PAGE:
First in the country despite her illness


An athlete from Repentigny must fight with severe asthma while respecting the anti-doping rules

Mérédith Boyer posted her three gold medals at the Quebec Games as she resumed training with the Olympic Athletics Club Lanaudière

A 16-year-old at-risk athlete with a serious asthma attack competes to be first in the country and 30th in the world, as well as having to manage medication for possible doping controls.

La Repentignoise Mérédith Boyer is a real phenomenon.

She won three gold medals at the Thetford Mines Quebec Games, which ended Saturday. She won them in the 1500 meters, 3000 meters and 2000 meters steeplechase.

She also finished more than 14 seconds ahead of her nearest rival, the 3000 meters.

The 16-year-old, however, did not have the same luck two years ago at the Quebec Games in Montreal when she had an asthma attack.

“It was hot and I had trouble breathing while I was running,” said Meredith, who later met a doctor.

She has been diagnosed with asthma since childhood. She still won a bronze medal at this competition.


The scenario was then repeated two weeks later at the Canadian Championships in Sainte-Thérèse.

“I had an asthma attack even though I had used my pumps,” she said. It’s like I’m breathing in a straw. I was suffocating and I was not able to run. “

Meredith Boyer added that she had other asthma attacks later, but they were well supported.

Anti-doping controls

The teenager, however, continued to climb the ladder. In early July, she finished first in Jamaica in the 2000 meters steeplechase, during a competition between Canada and Jamaica, a country known for its riders.

Mérédith is currently ranked first in the country in the 2000 meters steeplechase for female juveniles (16-17 years old). She is also 30th in the world in this category.

This climb will sooner or later lead to anti-doping tests, which is quite complex for asthmatics like her.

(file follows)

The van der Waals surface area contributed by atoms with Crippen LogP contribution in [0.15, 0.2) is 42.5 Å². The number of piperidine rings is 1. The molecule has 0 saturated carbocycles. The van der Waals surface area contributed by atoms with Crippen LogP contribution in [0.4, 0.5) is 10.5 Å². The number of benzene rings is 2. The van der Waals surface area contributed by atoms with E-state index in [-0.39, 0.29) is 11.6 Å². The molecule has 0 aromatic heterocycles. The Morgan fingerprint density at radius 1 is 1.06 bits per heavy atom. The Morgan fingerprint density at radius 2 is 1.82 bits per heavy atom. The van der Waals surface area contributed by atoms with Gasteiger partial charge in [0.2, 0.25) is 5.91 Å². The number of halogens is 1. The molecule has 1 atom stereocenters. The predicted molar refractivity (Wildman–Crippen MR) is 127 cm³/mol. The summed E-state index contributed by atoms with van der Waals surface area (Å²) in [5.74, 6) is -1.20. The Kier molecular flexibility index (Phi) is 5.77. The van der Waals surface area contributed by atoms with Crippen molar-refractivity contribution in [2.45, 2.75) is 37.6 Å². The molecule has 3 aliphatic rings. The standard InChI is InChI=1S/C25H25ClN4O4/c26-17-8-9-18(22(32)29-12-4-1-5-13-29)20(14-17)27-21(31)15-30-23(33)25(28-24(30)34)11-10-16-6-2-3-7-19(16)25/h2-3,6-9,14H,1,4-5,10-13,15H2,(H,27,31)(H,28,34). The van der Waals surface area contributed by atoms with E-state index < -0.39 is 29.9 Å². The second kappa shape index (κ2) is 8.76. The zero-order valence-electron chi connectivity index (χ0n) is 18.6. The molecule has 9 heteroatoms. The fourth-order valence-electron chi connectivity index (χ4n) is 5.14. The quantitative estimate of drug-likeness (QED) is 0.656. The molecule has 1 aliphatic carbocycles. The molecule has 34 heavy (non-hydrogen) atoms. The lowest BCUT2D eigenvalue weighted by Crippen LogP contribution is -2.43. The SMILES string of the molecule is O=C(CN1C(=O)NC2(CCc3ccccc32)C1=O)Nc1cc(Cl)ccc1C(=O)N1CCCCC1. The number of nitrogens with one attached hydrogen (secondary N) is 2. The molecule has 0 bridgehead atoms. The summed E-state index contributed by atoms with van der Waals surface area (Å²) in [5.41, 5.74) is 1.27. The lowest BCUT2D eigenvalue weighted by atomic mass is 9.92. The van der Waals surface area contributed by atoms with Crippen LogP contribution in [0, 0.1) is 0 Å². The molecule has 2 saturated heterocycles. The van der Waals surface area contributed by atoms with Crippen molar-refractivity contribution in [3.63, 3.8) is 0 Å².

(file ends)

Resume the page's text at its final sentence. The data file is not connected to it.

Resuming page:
Ariane Bouchard, coach of Meredith Boyer, mentions that the World Anti-Doping Agency (WADA) states that the athlete must respect the dosage and the medication that has been prescribed by a doctor.

In the case of the Canadian hope, his doctor gave him the right to an inhalation of 30 minutes before his race. She could also take one after, if she has an asthma attack.

“Doping tests do not scare me. I use my pumps just when I need them, says the 16-year-old. It is not because we have a health problem or disability that we can not do what we love. “

Dr. Stéphane Perron, medical advisor at the Montreal Public Health Department, says he will always recommend that people with asthma take part in sports.

“It’s good for the health of asthmatics, but we need to find a way to control asthma,” said Dr. Perron. And if someone wins prizes in sports, it’s probably that asthma is well controlled. “

Youth Olympic Games

Meredith Boyer hopes to be ranked on the Canadian team that will compete at the Youth Olympic Games next October in Argentina.

This competition brings together the best athletes in the world at age 17 and under.

His personal best of 6:55 in the 2000 meters steeple could qualify him.

It is still far from the best in the world, who run the distance in six minutes.

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